How I Survived a Week in Hanoi by Myself

I love traveling solo. It’s a great way to explore a city because you don’t have to worry about anyone else but yourself. And because I am a curious cat, traveling this way is a fulfilling way to quench my thirst for adventure and at the same time, reflect on my life.

Hanoi is my latest destination. I chose the Vietnam capital because I wanted to immerse myself in culture after several trips to the highly-urbanized Hong Kong (curiously, I went to Hong Kong three days after I got back from Hanoi for an assignment to Ocean Park). I also heard that Hanoi has incredible architecture, which is a treat for a fan such as myself.

Whenever I travel solo, I book a hostel to cut costs and potentially meet people. I like hostels because they’re more charming and personal than hotel chains. I get to meet like-minded people, too. For Hanoi, I booked a room for privacy. A room for one night is P1,000 so I grabbed the chance. And besides, I can still meet the other guests in the common area.

I arrived past midnight. I arranged for an airport pickup from my hostel because the Noi Bai International Airport is far and the public bus system is closed. I could have taken a cab, but I’ve read enough warnings not to trust them as they will overcharge. Hanoi is clearly not a night city as all the roads we passed were devoid of people. I did get a glimpse of their architecture, which was mostly neo-classical, a remnant from their French colonization. Such beauty, much wow.

There was nothing else to do so I took a hot shower and watched TV in bed.

Hanoi is a city best explored on foot, and that’s what I did. I am proud to say that I only stepped foot in a vehicle four times: twice going to and from the airport, and twice going to and from a shop that passed through a highway.

I think it’s best to explore the city on foot because that’s how you appreciate it. When you walk at a leisurely pace, you get to see life unfold. You get to see the vendors peddling their wares, holes in the wall with people spilling out enjoying their pho, and the beautiful buildings that make up the city. You can also stop anytime you want for that perfect Instagram shot.




Because of their shared history with the French, colonial structures are everywhere, even in run-down neighborhoods. Their favorite color is egg yolk yellow with dark-leaf shutters, and they are both majestic and Instagrammable. My favorite structures are the Hanoi Grand Opera and the Sofitel Legend Metropole. Also impressive is Ho Chi Minh’s mausoleum, an imposing structure done in a Brutalist style.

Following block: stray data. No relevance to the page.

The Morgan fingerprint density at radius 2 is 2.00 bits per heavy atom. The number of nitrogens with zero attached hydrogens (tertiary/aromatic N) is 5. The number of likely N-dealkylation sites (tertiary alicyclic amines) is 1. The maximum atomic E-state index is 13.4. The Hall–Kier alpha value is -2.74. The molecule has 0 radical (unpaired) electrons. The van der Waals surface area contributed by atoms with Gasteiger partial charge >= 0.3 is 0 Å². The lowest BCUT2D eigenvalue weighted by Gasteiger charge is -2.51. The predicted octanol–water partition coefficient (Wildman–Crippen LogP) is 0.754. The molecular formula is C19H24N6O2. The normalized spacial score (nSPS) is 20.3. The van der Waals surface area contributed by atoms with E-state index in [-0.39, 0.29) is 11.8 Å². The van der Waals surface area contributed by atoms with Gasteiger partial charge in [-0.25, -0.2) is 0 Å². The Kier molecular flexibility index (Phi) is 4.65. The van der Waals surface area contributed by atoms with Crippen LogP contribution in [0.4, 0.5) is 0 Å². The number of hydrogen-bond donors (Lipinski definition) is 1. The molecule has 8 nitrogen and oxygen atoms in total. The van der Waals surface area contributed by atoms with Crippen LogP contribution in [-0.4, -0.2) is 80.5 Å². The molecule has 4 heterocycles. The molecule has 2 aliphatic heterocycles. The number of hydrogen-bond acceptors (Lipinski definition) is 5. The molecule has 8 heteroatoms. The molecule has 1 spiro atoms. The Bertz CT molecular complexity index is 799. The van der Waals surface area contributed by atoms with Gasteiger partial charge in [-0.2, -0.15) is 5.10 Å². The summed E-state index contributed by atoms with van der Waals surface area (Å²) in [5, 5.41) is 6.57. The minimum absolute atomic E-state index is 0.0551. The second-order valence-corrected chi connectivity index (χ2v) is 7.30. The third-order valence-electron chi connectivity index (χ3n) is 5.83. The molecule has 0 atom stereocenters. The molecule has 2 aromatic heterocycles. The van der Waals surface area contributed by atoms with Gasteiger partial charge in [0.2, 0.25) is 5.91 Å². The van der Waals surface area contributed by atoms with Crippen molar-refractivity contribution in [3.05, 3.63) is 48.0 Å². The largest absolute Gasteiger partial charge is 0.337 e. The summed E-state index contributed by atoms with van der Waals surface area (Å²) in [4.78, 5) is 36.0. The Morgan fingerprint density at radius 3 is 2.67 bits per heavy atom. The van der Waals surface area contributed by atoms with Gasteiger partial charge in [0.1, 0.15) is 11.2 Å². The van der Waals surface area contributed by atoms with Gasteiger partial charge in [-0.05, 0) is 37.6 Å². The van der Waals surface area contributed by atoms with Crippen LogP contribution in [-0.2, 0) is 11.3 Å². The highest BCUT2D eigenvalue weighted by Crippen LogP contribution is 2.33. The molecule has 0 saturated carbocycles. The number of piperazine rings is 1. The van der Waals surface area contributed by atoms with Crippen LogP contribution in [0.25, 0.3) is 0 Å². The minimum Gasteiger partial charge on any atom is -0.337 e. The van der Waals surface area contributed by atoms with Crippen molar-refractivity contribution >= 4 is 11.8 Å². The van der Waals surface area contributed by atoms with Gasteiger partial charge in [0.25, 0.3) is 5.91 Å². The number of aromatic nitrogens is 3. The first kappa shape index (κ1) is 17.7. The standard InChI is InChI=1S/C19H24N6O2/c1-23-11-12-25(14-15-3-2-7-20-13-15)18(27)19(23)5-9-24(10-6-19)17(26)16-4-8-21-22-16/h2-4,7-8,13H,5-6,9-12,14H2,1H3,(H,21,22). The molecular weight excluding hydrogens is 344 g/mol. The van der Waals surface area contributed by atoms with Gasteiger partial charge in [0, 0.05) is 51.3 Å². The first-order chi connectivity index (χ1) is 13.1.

Another reason why I enjoyed walking in Hanoi is so that I can discover good food. Hanoi’s food scene is the blink-and-you’ll-miss -it type. Most of the food I’ve had were served in humble stalls literally beside the road, with little tables and low seats. It was a struggle for six feet tall me, but it was worth the effort because I had really good pho, banh mi, and barbecue there. I still think about the spring rolls I had at the restaurant at the end of my hostel’s street, and my favorite meal: the bun cha, a grilled pork soup served with vermicelli noodles and vegetables. I ate at Bun Cha Huong Lien, where Anthony Bourdain took US president Barack Obama. I ate there twice.

The language barrier was tough, but I simply signaled “one,” which they understood as one dish. I never know what they’re going to serve me, but I assumed it was going to be their bestseller.



You shouldn’t visit Hanoi if you want thrills. It doesn’t have Disneyland, Fifth Avenue, or the Eiffel Tower. It’s a city for soaking in the culture and introspection. Most of my days were spent hopping from one museum to the next. My favorites were the Vietnam Museum of Revolution and the Hanoi Police Museum. The former shows the timeline of struggle in Vietnam’s history, which is a bloody yet engrossing affair, while the latter, which I discovered by accident, is a new and groovy-looking museum that details the fascinating history of their police force. Both featured propaganda art prominently, an art-form I recently fell in love with.


I also spent a lot of time along the tranquil waters of Hoan Kiem Lake, a center for social activity in Hanoi. People go there to jog, hang out with friends, or go on dates. I spent a few hours there by myself, quietly contemplating life. The Huc Bridge was especially beautiful at night.

The rest of the time, I was in my room, happily ensconsed in my bed watching movies. I had a drink at the rooftop bar, but it wasn’t my scene. As I told my friends who asked why I didn’t interact with the other guests or why I didn’t explore the rest of Vietnam, I was there to rest after resigning from my day job and I needed as little stimulation as possible.

When I got back in Manila, I felt renewed and refreshed. Even if I spent an entire week walking, I was inspired by what I saw, felt, and ate. That’s the thing about traveling solo. You are more a local than a tourist because you experience the city, not its tourist attractions (at least for me, because I believe tourist attractions are best enjoyed with a group). As I mentioned in my blog, I found everything I was looking for in Hanoi, including myself.

Have you been to Hanoi? Tell us about your trip below!

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